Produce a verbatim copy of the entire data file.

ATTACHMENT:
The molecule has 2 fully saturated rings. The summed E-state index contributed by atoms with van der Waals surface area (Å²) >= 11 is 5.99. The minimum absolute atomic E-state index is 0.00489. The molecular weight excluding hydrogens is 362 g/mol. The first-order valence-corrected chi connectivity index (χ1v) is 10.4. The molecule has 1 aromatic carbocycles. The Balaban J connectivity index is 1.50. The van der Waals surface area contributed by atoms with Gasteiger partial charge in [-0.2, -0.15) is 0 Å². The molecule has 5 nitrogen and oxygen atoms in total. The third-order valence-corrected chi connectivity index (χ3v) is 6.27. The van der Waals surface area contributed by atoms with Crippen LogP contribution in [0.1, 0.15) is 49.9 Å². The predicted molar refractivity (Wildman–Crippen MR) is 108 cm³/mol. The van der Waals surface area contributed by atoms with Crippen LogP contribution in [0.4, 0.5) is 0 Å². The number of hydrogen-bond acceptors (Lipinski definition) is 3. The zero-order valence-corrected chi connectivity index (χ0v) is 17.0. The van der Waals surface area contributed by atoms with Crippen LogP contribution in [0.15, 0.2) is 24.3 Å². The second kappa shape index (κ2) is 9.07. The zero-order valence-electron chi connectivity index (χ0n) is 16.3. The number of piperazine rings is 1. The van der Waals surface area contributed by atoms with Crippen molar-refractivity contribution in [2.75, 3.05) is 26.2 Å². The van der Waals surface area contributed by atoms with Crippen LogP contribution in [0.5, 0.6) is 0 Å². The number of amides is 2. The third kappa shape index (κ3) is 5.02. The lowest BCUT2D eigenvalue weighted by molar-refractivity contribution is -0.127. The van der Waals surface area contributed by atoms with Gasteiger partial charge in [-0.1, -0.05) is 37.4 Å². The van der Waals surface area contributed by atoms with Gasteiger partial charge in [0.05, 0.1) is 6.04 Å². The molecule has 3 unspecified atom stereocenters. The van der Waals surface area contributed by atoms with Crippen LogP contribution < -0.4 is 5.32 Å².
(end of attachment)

The molecule has 2 fully saturated rings. The summed E-state index contributed by atoms with van der Waals surface area (Å²) >= 11 is 5.99. The minimum absolute atomic E-state index is 0.00489. The molecular weight excluding hydrogens is 362 g/mol. The first-order valence-corrected chi connectivity index (χ1v) is 10.4. The molecule has 1 aromatic carbocycles. The Balaban J connectivity index is 1.50. The van der Waals surface area contributed by atoms with Gasteiger partial charge in [-0.2, -0.15) is 0 Å². The molecule has 5 nitrogen and oxygen atoms in total. The third-order valence-corrected chi connectivity index (χ3v) is 6.27. The van der Waals surface area contributed by atoms with Crippen LogP contribution in [0.1, 0.15) is 49.9 Å². The predicted molar refractivity (Wildman–Crippen MR) is 108 cm³/mol. The van der Waals surface area contributed by atoms with Crippen LogP contribution in [0.4, 0.5) is 0 Å². The number of hydrogen-bond acceptors (Lipinski definition) is 3. The zero-order valence-corrected chi connectivity index (χ0v) is 17.0. The van der Waals surface area contributed by atoms with Crippen LogP contribution in [0.15, 0.2) is 24.3 Å². The second kappa shape index (κ2) is 9.07. The zero-order valence-electron chi connectivity index (χ0n) is 16.3. The number of piperazine rings is 1. The van der Waals surface area contributed by atoms with Crippen molar-refractivity contribution in [2.75, 3.05) is 26.2 Å². The van der Waals surface area contributed by atoms with Crippen LogP contribution in [0.5, 0.6) is 0 Å². The number of amides is 2. The third kappa shape index (κ3) is 5.02. The lowest BCUT2D eigenvalue weighted by molar-refractivity contribution is -0.127. The van der Waals surface area contributed by atoms with Gasteiger partial charge in [-0.1, -0.05) is 37.4 Å². The van der Waals surface area contributed by atoms with Gasteiger partial charge in [0.05, 0.1) is 6.04 Å². The molecule has 3 unspecified atom stereocenters. The van der Waals surface area contributed by atoms with Crippen LogP contribution < -0.4 is 5.32 Å².